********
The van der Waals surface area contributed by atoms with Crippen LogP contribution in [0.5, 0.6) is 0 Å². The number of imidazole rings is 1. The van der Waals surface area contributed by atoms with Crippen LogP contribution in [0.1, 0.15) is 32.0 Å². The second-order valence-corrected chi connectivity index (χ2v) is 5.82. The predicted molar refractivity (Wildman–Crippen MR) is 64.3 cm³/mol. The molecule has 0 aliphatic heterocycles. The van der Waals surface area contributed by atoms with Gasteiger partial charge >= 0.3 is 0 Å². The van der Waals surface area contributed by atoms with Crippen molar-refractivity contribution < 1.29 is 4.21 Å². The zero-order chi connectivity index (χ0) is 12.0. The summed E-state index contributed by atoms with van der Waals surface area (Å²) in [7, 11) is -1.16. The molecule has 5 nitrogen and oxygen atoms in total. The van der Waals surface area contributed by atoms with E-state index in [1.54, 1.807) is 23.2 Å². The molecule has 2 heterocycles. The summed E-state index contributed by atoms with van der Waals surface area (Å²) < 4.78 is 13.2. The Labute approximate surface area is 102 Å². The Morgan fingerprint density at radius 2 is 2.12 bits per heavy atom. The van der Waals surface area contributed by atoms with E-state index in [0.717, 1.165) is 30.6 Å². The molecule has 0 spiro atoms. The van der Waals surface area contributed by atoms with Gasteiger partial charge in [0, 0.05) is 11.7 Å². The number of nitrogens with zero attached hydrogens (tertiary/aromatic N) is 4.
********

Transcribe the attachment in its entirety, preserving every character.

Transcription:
The van der Waals surface area contributed by atoms with Crippen LogP contribution in [0.5, 0.6) is 0 Å². The number of imidazole rings is 1. The van der Waals surface area contributed by atoms with Crippen LogP contribution in [0.1, 0.15) is 32.0 Å². The second-order valence-corrected chi connectivity index (χ2v) is 5.82. The predicted molar refractivity (Wildman–Crippen MR) is 64.3 cm³/mol. The molecule has 0 aliphatic heterocycles. The van der Waals surface area contributed by atoms with Gasteiger partial charge >= 0.3 is 0 Å². The van der Waals surface area contributed by atoms with Crippen molar-refractivity contribution < 1.29 is 4.21 Å². The zero-order chi connectivity index (χ0) is 12.0. The summed E-state index contributed by atoms with van der Waals surface area (Å²) in [7, 11) is -1.16. The molecule has 5 nitrogen and oxygen atoms in total. The van der Waals surface area contributed by atoms with E-state index in [1.54, 1.807) is 23.2 Å². The molecule has 2 heterocycles. The summed E-state index contributed by atoms with van der Waals surface area (Å²) < 4.78 is 13.2. The Labute approximate surface area is 102 Å². The Morgan fingerprint density at radius 2 is 2.12 bits per heavy atom. The van der Waals surface area contributed by atoms with E-state index in [0.717, 1.165) is 30.6 Å². The molecule has 0 spiro atoms. The van der Waals surface area contributed by atoms with Gasteiger partial charge in [0, 0.05) is 11.7 Å². The number of nitrogens with zero attached hydrogens (tertiary/aromatic N) is 4.